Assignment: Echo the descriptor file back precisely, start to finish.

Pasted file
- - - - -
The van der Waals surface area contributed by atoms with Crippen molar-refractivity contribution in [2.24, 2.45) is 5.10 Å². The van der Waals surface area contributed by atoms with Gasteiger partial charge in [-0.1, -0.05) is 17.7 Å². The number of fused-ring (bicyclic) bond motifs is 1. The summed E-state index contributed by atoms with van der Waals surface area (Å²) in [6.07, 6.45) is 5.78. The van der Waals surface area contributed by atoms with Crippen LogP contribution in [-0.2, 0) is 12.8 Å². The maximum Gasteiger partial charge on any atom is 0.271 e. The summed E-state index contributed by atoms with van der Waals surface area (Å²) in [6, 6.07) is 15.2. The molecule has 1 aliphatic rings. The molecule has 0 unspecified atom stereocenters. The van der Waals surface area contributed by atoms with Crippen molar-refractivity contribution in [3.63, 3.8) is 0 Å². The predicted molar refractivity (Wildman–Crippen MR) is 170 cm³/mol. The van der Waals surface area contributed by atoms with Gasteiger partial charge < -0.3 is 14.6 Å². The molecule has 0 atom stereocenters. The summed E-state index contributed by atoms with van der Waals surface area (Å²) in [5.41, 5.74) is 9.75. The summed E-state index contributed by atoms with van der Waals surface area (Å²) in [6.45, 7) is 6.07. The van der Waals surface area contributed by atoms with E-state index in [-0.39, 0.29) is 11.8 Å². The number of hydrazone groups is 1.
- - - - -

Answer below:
The van der Waals surface area contributed by atoms with Crippen molar-refractivity contribution in [2.24, 2.45) is 5.10 Å². The van der Waals surface area contributed by atoms with Gasteiger partial charge in [-0.1, -0.05) is 17.7 Å². The number of fused-ring (bicyclic) bond motifs is 1. The summed E-state index contributed by atoms with van der Waals surface area (Å²) in [6.07, 6.45) is 5.78. The van der Waals surface area contributed by atoms with Crippen LogP contribution in [-0.2, 0) is 12.8 Å². The maximum Gasteiger partial charge on any atom is 0.271 e. The summed E-state index contributed by atoms with van der Waals surface area (Å²) in [6, 6.07) is 15.2. The molecule has 1 aliphatic rings. The molecule has 0 unspecified atom stereocenters. The van der Waals surface area contributed by atoms with Crippen molar-refractivity contribution in [3.63, 3.8) is 0 Å². The predicted molar refractivity (Wildman–Crippen MR) is 170 cm³/mol. The van der Waals surface area contributed by atoms with Gasteiger partial charge < -0.3 is 14.6 Å². The molecule has 0 atom stereocenters. The summed E-state index contributed by atoms with van der Waals surface area (Å²) in [5.41, 5.74) is 9.75. The summed E-state index contributed by atoms with van der Waals surface area (Å²) in [6.45, 7) is 6.07. The van der Waals surface area contributed by atoms with E-state index in [-0.39, 0.29) is 11.8 Å². The number of hydrazone groups is 1.